There are plenty of ways to find out about new or otherwise obscure music in Seattle and beyond, but it’s a select, wise few who know to pick up Levi Fuller’s unassuming compilation CD, Ball of Wax Audio Quarterly, when a new edition comes out every three months. “I can go from a handful of raw songs to the release show in about two weeks,” Fuller, a towheaded 33-year-old, says as he munches some frites from Gainsbourg (the Greenwood bar, not the French musician).
Obviously we’re not talking about a huge production here—the case is made of chipboard and silk-screened with a minimalist design of circles (a play on the Ball of Wax theme), and the songs come in CD-R format. But this humble yet visually appealing homemade packaging contains one of the best ways for interested Seattleites to discover new or unsung local and national bands. You can order the compilations online (out-of-print back issues are available for free download), but the best way to get a copy is at the Ball of Wax CD release shows; these take place at the Sunset Tavern, and the cover charge, $7, includes a copy of the CD. The live lineup usually features whichever contributors can make it; for Ball of Wax 17, it’ll be Daniel G. Harmann, Solvents, Happy Birthday Secret Weapon, Brian Baillie, Seth Howard, Jack Shriner, Chris Wise, and Black Math. Many of Ball of Wax‘s contributors go on to successful solo careers: the Pica Beats, Sleepy Eyes of Death, Open Choir Fire, Jeremy Burk, and acoustic songwriter Joshua Morrison are all alums. Morrison also played at the second Ball of Wax release show, which took place at Fuller’s house. Now he’s a local scene fixture. “It’s been great to see him go from playing in my basement to selling out the Triple Door and getting all this great hype on KEXP,” Fuller says.
The idea for Ball of Wax came to Fuller five years ago, while he was watching one of his bandmates in The Luna Moth, Mark Schlipper, perform. “I was thinking, ‘I know so many people who are making really amazing sounds, and it would be really cool to collect them all in one place,'” he explains. “At the time, I was thinking of more of a themed thing, like solo guitar guys.” He soon eschewed that somewhat restrictive idea for something more free-form, without geographic or genre boundaries. Each copy of Ball of Wax contains 16 to 19 songs, and while Fuller doesn’t receive many submissions—perhaps 20 to 40 for each edition, with a few late stragglers—the song quality tends to remain strong, and most of the submissions (usually about half from local artists) make the cut. At first Fuller solicited bands for submissions, but after creating a MySpace page he began to receive friend requests and submissions from artists all over the world.
Occasionally Fuller puts out special themed editions, for which he solicits particular types of songs. Ball of Wax 13 is an homage to George Carlin, who died not long before its release; all its songs contain at least one of the seven words you can’t say on television. Issue 11 used a format invented by folks from local DIY label Beep Repaired (with which Fuller and his solo music is associated): “We [have] 30 or 40 musicians divided into 11 groups, pick names out of a hat, [and] get into those groups to make and record a song by the end of the day,” Fuller says. Most of the time, though, Ball of Wax‘s only theme is high-quality songwriting. But Fuller’s taste leans toward unorthodox, experimental interpretations of genres, whether folk music or rock and roll. Straight-ahead strumming interests him less than do musicians who manage to put a new twist on that old song-and-dance.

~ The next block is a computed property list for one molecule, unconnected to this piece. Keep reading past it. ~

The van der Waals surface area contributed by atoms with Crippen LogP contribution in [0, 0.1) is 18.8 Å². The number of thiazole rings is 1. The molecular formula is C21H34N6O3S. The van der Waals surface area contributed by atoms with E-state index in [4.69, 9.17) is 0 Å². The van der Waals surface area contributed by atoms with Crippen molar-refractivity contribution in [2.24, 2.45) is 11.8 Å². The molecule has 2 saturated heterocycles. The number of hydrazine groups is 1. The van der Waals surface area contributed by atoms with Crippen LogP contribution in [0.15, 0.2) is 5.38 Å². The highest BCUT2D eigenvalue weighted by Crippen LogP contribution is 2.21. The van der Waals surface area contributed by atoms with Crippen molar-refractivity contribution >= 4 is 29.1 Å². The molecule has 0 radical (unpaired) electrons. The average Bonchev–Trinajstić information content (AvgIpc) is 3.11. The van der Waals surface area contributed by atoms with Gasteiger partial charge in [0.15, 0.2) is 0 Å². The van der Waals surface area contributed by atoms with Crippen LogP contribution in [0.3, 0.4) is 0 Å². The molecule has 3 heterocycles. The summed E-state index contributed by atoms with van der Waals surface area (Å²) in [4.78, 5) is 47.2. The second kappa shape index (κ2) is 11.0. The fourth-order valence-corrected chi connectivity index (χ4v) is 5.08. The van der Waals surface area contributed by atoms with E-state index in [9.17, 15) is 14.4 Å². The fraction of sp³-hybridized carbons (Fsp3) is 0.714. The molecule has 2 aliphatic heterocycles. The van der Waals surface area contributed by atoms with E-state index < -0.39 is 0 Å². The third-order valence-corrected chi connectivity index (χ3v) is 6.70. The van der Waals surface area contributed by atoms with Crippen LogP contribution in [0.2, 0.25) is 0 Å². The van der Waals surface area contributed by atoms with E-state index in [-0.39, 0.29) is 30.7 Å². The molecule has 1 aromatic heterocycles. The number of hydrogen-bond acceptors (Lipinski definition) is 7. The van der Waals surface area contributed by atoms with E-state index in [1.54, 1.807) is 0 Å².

“Sometimes I’ll get submissions from indie rock band X, or whatever, and it’s like…well, that’s fine, you guys are definitely doing what you’re trying to do, and it’s good, but there’s already a Death Cab,” he explains. Not to say there aren’t any good rock bands who’ve contributed to Ball of Wax—Open Choir Fire and Lake of Falcons, Fuller says, are two examples. Plus, Fuller likes The Luna Moth, a somewhat experimental post-rock band, for “the big, massive rock aspect of it, not just the noodly, quiet, subtle bits, you know. I like playing bass with three levels of distortion on it. I’m a huge fan of loud guitars and big, rockin’ music.”
Fuller also plays in local alt-country band Pufferfish—you’ll hear him on banjo, lap steel, guitar, and bass—and in a jug band called the Dexter Street Stompers. In addition, he has a biweekly DJ gig at Hollow Earth Radio and organizes a monthly quiet-music night called Softly Now (every first Wednesday, previously at the McLeod Residence, now at the Jewelbox). And as if that weren’t enough to keep the guy busy, he’s also a competent songwriter. Each Ball of Wax always contains one of his own songs, and he’s about to release his third album. And that’s all while holding down a full-time job.
Still, Fuller seems content to let Ball of Wax grow organically, by word of mouth. Unfortunately, he says, “I feel like it’s more of a hit with the musicians than the listeners. It’s like the word spreads faster among musicians than among music consumers.” Thing is, he’s never claimed to be a great publicist. “I’ve always had a really weird relationship with growth, whether it’s your favorite band you saw playing in someone’s basement winding up on Saturday Night Live or your favorite small company becoming a huge nationwide chain,” he says. “If people start catching on and if [the CDs] start selling like hotcakes, great, but I’m not gonna make a huge effort to make that happen, or give up if that doesn’t happen.”